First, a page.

Civic Coffee Recap: Identifying Accurate Information

presenters at Age Friendly Civic Coffee that focused on how to tell the difference between real and fake information online

On March 19, 2024, Age Friendly Seattle collaborated with the Chinese Information and Service Center to present a Civic Coffee panel discussion on enhancing digital literacy. Panelists Andrea Otáñez, a University of Washington teaching professor, and Di Zhang, a librarian at Renton Technical College, discussed methods to identify accurate information online and provided insights and tools to assist in verifying the credibility of online information.

Di is passionate about promoting digital citizenship and informational literacy. He developed The Fake News Survival Guide, a curriculum on news literacy originally taught at The Seattle Public Library that is now been used by educators and librarians throughout Washington State.

Andrea draws upon her background as an editor and columnist at prominent news organizations such as The Seattle Times and The Salt Lake Tribune to enrich her teaching as a professor in the Public Interest Communication Program at the University of Washington.

Di defined information literacy as the ability to recognize when you need information and exhibit the skills to locate and access relevant information while being able to critically evaluate it. This is a vital skill in this digital age where we have access to a great deal of information.

Andrea highlighted the important distinction between disinformation and misinformation: Disinformation is the spread of inaccurate information that can be done mistakenly by anyone, while misinformation is the manipulation of information with the intent to confuse others.

A few topics where older adults may be more susceptible to potential misinformation include health, crime, and financial issues. This raises the importance of looking at multiple sources of information to identify its accuracy. Andrea emphasized the importance of taking a minute before resharing information online to avoid spreading false information to more people.

Di recommended seeking information from multiple sources, both to avoid the over-consumption of biased information and to gain different perspectives on topics. A helpful tool is AllSides, a news website and media bias rating platform that presents news stories from multiple perspectives.

A few strategies to help combat the spread of misinformation and disinformation from online sources include:

  • Lateral reading is the practice of verifying information by consulting multiple sources and considering different perspectives to gain a more comprehensive understanding.
  • On social media platforms, it is important to critically read posts before resharing. Sometimes headlines are deceiving.
  • If an article is about a local issue, check if the source is local and credible.
  • Use fact checking websites like Lead Stories to verify headlines and claims.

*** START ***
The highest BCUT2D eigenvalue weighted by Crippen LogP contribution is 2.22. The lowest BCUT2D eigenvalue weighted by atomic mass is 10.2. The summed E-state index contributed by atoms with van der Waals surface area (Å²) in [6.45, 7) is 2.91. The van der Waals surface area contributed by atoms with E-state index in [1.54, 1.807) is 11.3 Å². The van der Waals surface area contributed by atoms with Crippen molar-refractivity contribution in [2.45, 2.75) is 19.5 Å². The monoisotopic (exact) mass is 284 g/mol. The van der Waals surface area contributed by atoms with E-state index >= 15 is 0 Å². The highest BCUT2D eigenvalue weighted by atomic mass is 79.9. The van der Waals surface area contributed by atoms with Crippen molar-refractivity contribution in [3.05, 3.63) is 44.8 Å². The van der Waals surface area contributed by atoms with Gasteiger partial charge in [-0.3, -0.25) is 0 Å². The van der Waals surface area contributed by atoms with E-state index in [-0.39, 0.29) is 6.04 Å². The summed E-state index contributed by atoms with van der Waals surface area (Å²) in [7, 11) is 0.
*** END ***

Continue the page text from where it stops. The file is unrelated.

Andrea talked about another common way to fall victim to misinformation: Clickbait—a headline, topic, or photograph that triggers an emotional reaction from a reader, causing the reader to engage with the content by clicking on a link. Typically, clickbait exaggerates or sensationalizes the content of the linked page, often misleading users about the actual information they will find.

A screenshot of the Civic coffee recap video on YouTube.

Click on the image above to watch the Civic Coffee on March 19, 2024.

Andrea engaged the participants with the interactive Which Face is Real game, which displays two images of people—one that is computer-generated and the other that is a real photograph. In the first few rounds of the game, participants had a hard time recognizing which image was of a real person. As the game continued, participants noticed the patterns of computer-generated images. A few giveaways of manipulated images include unrealistic backgrounds, unnatural lighting, and distortions around the edges of objects or people in the image. This game demonstrated the importance of being able to spot manipulated images so that we reduce resharing misinformation on our personal social media platforms.

A rapidly evolving technology is Artificial Intelligence (AI), which can be another source of misinformation, like deepfakes—manipulated videos where a person’s face or body has been digitally altered to make them appear to be someone else. These videos are often created with malicious intent or to spread false information, which exemplifies the importance of using strategies to analyze information.

In today’s digital landscape, the ability to discern accurate information from misinformation is paramount. Both panelist’s insights underscored the significance of verifying online information sources and cultivating informational literacy.

Age Friendly Seattle thanks both panelists for this informative discussion on strategies to identify accurate information in our digital age and is grateful to the Chinese Information and Service Center for hosting the event.

View previous Civic Coffees on this YouTube playlist.

Stay connected with Age Friendly Seattle to learn about upcoming Civic Coffees and other events in 2024. Visit and bookmark Aging King County’s Age Friendly Live—Virtual Events webpage.

Fathima GarciaFathima Garcia is an intern with Age Friendly Seattle. She graduated from Seattle Central College with an associate degree in Business Administration in June 2023. Currently, she studies Human Resources Management at the University of Washington Foster School of Business.

This article appeared in the May 2024 issue of AgeWise King County.